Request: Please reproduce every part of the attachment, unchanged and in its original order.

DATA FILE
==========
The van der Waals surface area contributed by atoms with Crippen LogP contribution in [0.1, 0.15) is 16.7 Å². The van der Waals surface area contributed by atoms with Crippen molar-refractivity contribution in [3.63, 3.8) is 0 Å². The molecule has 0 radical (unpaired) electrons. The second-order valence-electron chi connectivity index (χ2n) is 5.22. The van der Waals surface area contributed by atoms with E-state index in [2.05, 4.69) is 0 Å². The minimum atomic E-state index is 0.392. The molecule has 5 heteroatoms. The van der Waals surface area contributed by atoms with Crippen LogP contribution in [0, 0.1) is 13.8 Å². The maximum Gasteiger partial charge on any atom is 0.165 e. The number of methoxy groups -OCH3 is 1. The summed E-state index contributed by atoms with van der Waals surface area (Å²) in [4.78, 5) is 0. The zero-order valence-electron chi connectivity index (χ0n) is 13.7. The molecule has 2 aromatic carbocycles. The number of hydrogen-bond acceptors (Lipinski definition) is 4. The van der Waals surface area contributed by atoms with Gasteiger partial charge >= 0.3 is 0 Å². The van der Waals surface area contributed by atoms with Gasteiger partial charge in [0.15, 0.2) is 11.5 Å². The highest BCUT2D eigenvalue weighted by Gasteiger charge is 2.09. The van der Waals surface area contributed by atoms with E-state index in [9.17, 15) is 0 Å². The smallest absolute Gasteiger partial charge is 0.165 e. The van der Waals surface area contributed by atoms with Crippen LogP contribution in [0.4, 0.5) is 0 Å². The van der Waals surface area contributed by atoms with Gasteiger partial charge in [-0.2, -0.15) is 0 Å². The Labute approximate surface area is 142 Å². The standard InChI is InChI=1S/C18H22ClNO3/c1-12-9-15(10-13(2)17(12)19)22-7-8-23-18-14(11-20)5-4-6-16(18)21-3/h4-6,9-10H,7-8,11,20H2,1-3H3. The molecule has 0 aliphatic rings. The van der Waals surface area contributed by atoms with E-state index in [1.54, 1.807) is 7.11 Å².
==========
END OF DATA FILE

The van der Waals surface area contributed by atoms with Crippen LogP contribution in [0.1, 0.15) is 16.7 Å². The van der Waals surface area contributed by atoms with Crippen molar-refractivity contribution in [3.63, 3.8) is 0 Å². The molecule has 0 radical (unpaired) electrons. The second-order valence-electron chi connectivity index (χ2n) is 5.22. The van der Waals surface area contributed by atoms with E-state index in [2.05, 4.69) is 0 Å². The minimum atomic E-state index is 0.392. The molecule has 5 heteroatoms. The van der Waals surface area contributed by atoms with Crippen LogP contribution in [0, 0.1) is 13.8 Å². The maximum Gasteiger partial charge on any atom is 0.165 e. The number of methoxy groups -OCH3 is 1. The summed E-state index contributed by atoms with van der Waals surface area (Å²) in [4.78, 5) is 0. The zero-order valence-electron chi connectivity index (χ0n) is 13.7. The molecule has 2 aromatic carbocycles. The number of hydrogen-bond acceptors (Lipinski definition) is 4. The van der Waals surface area contributed by atoms with Gasteiger partial charge >= 0.3 is 0 Å². The van der Waals surface area contributed by atoms with Gasteiger partial charge in [0.15, 0.2) is 11.5 Å². The highest BCUT2D eigenvalue weighted by Gasteiger charge is 2.09. The van der Waals surface area contributed by atoms with E-state index in [9.17, 15) is 0 Å². The smallest absolute Gasteiger partial charge is 0.165 e. The van der Waals surface area contributed by atoms with Crippen LogP contribution in [0.4, 0.5) is 0 Å². The van der Waals surface area contributed by atoms with Gasteiger partial charge in [-0.2, -0.15) is 0 Å². The Labute approximate surface area is 142 Å². The standard InChI is InChI=1S/C18H22ClNO3/c1-12-9-15(10-13(2)17(12)19)22-7-8-23-18-14(11-20)5-4-6-16(18)21-3/h4-6,9-10H,7-8,11,20H2,1-3H3. The molecule has 0 aliphatic rings. The van der Waals surface area contributed by atoms with E-state index in [1.54, 1.807) is 7.11 Å².